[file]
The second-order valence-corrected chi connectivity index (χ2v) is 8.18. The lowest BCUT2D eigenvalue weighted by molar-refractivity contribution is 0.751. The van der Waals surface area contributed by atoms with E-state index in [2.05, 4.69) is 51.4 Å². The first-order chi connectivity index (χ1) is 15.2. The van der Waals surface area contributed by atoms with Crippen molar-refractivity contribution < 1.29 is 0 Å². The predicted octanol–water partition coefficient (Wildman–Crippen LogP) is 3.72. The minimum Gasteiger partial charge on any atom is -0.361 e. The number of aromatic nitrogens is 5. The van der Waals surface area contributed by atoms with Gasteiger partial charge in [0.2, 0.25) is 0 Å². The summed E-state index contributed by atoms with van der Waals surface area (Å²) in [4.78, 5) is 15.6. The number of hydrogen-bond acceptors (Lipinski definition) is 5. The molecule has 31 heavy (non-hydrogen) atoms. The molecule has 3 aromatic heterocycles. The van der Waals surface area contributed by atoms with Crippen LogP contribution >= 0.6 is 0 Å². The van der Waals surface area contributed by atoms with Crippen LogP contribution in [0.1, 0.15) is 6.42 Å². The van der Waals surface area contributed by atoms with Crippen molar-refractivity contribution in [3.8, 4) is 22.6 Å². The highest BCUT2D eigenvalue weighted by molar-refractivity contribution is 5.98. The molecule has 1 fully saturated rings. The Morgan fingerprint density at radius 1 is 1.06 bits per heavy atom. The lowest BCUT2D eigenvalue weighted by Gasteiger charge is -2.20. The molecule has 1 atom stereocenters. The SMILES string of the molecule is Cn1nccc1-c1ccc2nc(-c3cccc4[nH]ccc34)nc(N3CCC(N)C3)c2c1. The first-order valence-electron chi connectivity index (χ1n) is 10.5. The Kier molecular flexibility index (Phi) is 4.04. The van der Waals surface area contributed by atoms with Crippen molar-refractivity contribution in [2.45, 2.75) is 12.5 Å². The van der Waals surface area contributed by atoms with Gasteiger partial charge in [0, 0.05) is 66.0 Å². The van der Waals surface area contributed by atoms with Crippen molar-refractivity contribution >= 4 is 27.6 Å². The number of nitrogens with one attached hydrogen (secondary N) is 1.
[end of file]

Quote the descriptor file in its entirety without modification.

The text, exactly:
The second-order valence-corrected chi connectivity index (χ2v) is 8.18. The lowest BCUT2D eigenvalue weighted by molar-refractivity contribution is 0.751. The van der Waals surface area contributed by atoms with E-state index in [2.05, 4.69) is 51.4 Å². The first-order chi connectivity index (χ1) is 15.2. The van der Waals surface area contributed by atoms with Crippen molar-refractivity contribution < 1.29 is 0 Å². The predicted octanol–water partition coefficient (Wildman–Crippen LogP) is 3.72. The minimum Gasteiger partial charge on any atom is -0.361 e. The number of aromatic nitrogens is 5. The van der Waals surface area contributed by atoms with Gasteiger partial charge in [0.2, 0.25) is 0 Å². The summed E-state index contributed by atoms with van der Waals surface area (Å²) in [4.78, 5) is 15.6. The number of hydrogen-bond acceptors (Lipinski definition) is 5. The molecule has 31 heavy (non-hydrogen) atoms. The molecule has 3 aromatic heterocycles. The van der Waals surface area contributed by atoms with Crippen LogP contribution >= 0.6 is 0 Å². The van der Waals surface area contributed by atoms with Crippen LogP contribution in [0.1, 0.15) is 6.42 Å². The van der Waals surface area contributed by atoms with Crippen molar-refractivity contribution in [3.8, 4) is 22.6 Å². The highest BCUT2D eigenvalue weighted by molar-refractivity contribution is 5.98. The molecule has 1 fully saturated rings. The Morgan fingerprint density at radius 1 is 1.06 bits per heavy atom. The lowest BCUT2D eigenvalue weighted by Gasteiger charge is -2.20. The molecule has 1 atom stereocenters. The SMILES string of the molecule is Cn1nccc1-c1ccc2nc(-c3cccc4[nH]ccc34)nc(N3CCC(N)C3)c2c1. The first-order valence-electron chi connectivity index (χ1n) is 10.5. The Kier molecular flexibility index (Phi) is 4.04. The van der Waals surface area contributed by atoms with Crippen molar-refractivity contribution in [2.45, 2.75) is 12.5 Å². The van der Waals surface area contributed by atoms with Gasteiger partial charge in [0, 0.05) is 66.0 Å². The van der Waals surface area contributed by atoms with Crippen molar-refractivity contribution >= 4 is 27.6 Å². The number of nitrogens with one attached hydrogen (secondary N) is 1.